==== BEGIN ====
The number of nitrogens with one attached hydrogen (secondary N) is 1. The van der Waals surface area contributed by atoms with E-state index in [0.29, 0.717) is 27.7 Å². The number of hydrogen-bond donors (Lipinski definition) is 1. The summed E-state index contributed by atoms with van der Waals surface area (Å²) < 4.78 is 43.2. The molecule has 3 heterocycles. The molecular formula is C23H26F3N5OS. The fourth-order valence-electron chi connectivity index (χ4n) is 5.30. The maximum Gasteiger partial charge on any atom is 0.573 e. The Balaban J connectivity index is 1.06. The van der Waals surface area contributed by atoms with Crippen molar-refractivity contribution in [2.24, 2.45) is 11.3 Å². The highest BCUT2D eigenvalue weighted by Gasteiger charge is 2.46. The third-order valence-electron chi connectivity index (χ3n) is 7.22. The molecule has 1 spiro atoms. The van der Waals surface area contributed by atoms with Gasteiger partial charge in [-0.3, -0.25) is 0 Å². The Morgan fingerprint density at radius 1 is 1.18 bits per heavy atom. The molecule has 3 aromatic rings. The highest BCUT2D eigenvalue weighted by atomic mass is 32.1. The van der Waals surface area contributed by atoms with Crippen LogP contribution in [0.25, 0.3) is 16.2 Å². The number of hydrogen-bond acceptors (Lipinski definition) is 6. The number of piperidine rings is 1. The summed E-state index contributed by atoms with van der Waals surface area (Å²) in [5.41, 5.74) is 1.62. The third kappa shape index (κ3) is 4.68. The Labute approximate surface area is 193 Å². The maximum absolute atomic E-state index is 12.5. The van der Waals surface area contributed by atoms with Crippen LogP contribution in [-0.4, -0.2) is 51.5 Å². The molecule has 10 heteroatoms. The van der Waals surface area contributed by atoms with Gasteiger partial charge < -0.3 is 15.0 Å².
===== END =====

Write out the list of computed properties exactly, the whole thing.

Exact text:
The number of nitrogens with one attached hydrogen (secondary N) is 1. The van der Waals surface area contributed by atoms with E-state index in [0.29, 0.717) is 27.7 Å². The number of hydrogen-bond donors (Lipinski definition) is 1. The summed E-state index contributed by atoms with van der Waals surface area (Å²) < 4.78 is 43.2. The molecule has 3 heterocycles. The molecular formula is C23H26F3N5OS. The fourth-order valence-electron chi connectivity index (χ4n) is 5.30. The maximum Gasteiger partial charge on any atom is 0.573 e. The Balaban J connectivity index is 1.06. The van der Waals surface area contributed by atoms with Crippen molar-refractivity contribution in [2.24, 2.45) is 11.3 Å². The highest BCUT2D eigenvalue weighted by Gasteiger charge is 2.46. The third-order valence-electron chi connectivity index (χ3n) is 7.22. The molecule has 1 spiro atoms. The van der Waals surface area contributed by atoms with Gasteiger partial charge in [-0.3, -0.25) is 0 Å². The Morgan fingerprint density at radius 1 is 1.18 bits per heavy atom. The molecule has 3 aromatic rings. The highest BCUT2D eigenvalue weighted by atomic mass is 32.1. The van der Waals surface area contributed by atoms with Crippen LogP contribution in [0.25, 0.3) is 16.2 Å². The number of hydrogen-bond acceptors (Lipinski definition) is 6. The number of piperidine rings is 1. The summed E-state index contributed by atoms with van der Waals surface area (Å²) in [5.41, 5.74) is 1.62. The third kappa shape index (κ3) is 4.68. The Labute approximate surface area is 193 Å². The maximum absolute atomic E-state index is 12.5. The van der Waals surface area contributed by atoms with Crippen LogP contribution in [-0.4, -0.2) is 51.5 Å². The molecule has 10 heteroatoms. The van der Waals surface area contributed by atoms with Gasteiger partial charge < -0.3 is 15.0 Å².